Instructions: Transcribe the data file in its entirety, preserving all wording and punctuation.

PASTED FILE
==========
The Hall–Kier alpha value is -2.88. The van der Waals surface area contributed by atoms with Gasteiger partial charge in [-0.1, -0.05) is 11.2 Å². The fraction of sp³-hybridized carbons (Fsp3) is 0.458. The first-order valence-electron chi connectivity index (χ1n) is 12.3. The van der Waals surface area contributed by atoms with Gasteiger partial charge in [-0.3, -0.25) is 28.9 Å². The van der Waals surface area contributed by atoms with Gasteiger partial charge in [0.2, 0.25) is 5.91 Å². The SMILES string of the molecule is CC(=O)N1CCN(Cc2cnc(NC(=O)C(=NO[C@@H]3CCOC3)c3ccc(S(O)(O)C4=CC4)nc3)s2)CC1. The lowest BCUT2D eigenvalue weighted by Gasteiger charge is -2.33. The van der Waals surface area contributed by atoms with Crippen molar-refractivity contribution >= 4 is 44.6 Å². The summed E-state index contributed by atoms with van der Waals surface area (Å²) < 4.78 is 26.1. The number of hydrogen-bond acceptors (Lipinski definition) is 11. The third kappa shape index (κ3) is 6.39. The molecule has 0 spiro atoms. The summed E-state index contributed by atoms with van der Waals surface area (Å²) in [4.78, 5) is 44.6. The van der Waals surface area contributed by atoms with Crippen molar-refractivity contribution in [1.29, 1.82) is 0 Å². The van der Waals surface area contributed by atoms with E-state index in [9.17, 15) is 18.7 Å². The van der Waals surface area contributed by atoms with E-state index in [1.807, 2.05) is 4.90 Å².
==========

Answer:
The Hall–Kier alpha value is -2.88. The van der Waals surface area contributed by atoms with Gasteiger partial charge in [-0.1, -0.05) is 11.2 Å². The fraction of sp³-hybridized carbons (Fsp3) is 0.458. The first-order valence-electron chi connectivity index (χ1n) is 12.3. The van der Waals surface area contributed by atoms with Gasteiger partial charge in [-0.3, -0.25) is 28.9 Å². The van der Waals surface area contributed by atoms with Gasteiger partial charge in [0.2, 0.25) is 5.91 Å². The SMILES string of the molecule is CC(=O)N1CCN(Cc2cnc(NC(=O)C(=NO[C@@H]3CCOC3)c3ccc(S(O)(O)C4=CC4)nc3)s2)CC1. The lowest BCUT2D eigenvalue weighted by Gasteiger charge is -2.33. The van der Waals surface area contributed by atoms with Crippen molar-refractivity contribution >= 4 is 44.6 Å². The summed E-state index contributed by atoms with van der Waals surface area (Å²) < 4.78 is 26.1. The number of hydrogen-bond acceptors (Lipinski definition) is 11. The third kappa shape index (κ3) is 6.39. The molecule has 0 spiro atoms. The summed E-state index contributed by atoms with van der Waals surface area (Å²) in [4.78, 5) is 44.6. The van der Waals surface area contributed by atoms with Crippen molar-refractivity contribution in [1.29, 1.82) is 0 Å². The van der Waals surface area contributed by atoms with E-state index in [9.17, 15) is 18.7 Å². The van der Waals surface area contributed by atoms with E-state index in [1.807, 2.05) is 4.90 Å².